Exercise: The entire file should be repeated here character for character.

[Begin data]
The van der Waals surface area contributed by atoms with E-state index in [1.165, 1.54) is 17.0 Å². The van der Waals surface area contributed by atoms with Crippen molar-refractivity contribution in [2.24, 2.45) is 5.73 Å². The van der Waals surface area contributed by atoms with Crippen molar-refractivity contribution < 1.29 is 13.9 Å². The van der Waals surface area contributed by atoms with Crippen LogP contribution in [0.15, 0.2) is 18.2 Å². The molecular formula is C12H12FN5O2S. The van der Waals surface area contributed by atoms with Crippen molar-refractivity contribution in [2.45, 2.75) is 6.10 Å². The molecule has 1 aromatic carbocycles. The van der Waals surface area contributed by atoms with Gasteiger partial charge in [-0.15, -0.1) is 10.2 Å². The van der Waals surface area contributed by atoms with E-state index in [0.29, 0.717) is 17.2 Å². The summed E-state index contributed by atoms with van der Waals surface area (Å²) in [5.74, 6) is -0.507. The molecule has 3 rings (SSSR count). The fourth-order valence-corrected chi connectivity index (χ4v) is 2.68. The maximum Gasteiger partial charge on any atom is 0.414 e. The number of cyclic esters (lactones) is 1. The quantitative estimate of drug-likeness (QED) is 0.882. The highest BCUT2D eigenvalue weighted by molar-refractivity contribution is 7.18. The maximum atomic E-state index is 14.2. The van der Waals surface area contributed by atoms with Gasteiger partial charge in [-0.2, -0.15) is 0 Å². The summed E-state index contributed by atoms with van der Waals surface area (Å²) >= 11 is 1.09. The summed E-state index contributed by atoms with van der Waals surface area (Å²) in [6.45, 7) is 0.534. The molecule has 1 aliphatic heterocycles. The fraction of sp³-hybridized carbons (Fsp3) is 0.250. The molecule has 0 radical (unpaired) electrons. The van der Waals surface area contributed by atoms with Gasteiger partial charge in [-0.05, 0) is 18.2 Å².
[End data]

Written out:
The van der Waals surface area contributed by atoms with E-state index in [1.165, 1.54) is 17.0 Å². The van der Waals surface area contributed by atoms with Crippen molar-refractivity contribution in [2.24, 2.45) is 5.73 Å². The van der Waals surface area contributed by atoms with Crippen molar-refractivity contribution < 1.29 is 13.9 Å². The van der Waals surface area contributed by atoms with Crippen LogP contribution in [0.15, 0.2) is 18.2 Å². The molecular formula is C12H12FN5O2S. The van der Waals surface area contributed by atoms with Crippen molar-refractivity contribution in [2.45, 2.75) is 6.10 Å². The molecule has 1 aromatic carbocycles. The van der Waals surface area contributed by atoms with Gasteiger partial charge in [-0.15, -0.1) is 10.2 Å². The van der Waals surface area contributed by atoms with E-state index in [0.29, 0.717) is 17.2 Å². The summed E-state index contributed by atoms with van der Waals surface area (Å²) in [5.74, 6) is -0.507. The molecule has 3 rings (SSSR count). The fourth-order valence-corrected chi connectivity index (χ4v) is 2.68. The maximum Gasteiger partial charge on any atom is 0.414 e. The number of cyclic esters (lactones) is 1. The quantitative estimate of drug-likeness (QED) is 0.882. The highest BCUT2D eigenvalue weighted by molar-refractivity contribution is 7.18. The maximum atomic E-state index is 14.2. The van der Waals surface area contributed by atoms with Gasteiger partial charge in [-0.2, -0.15) is 0 Å². The summed E-state index contributed by atoms with van der Waals surface area (Å²) >= 11 is 1.09. The summed E-state index contributed by atoms with van der Waals surface area (Å²) in [6.45, 7) is 0.534. The molecule has 1 aliphatic heterocycles. The fraction of sp³-hybridized carbons (Fsp3) is 0.250. The molecule has 0 radical (unpaired) electrons. The van der Waals surface area contributed by atoms with Gasteiger partial charge in [-0.05, 0) is 18.2 Å².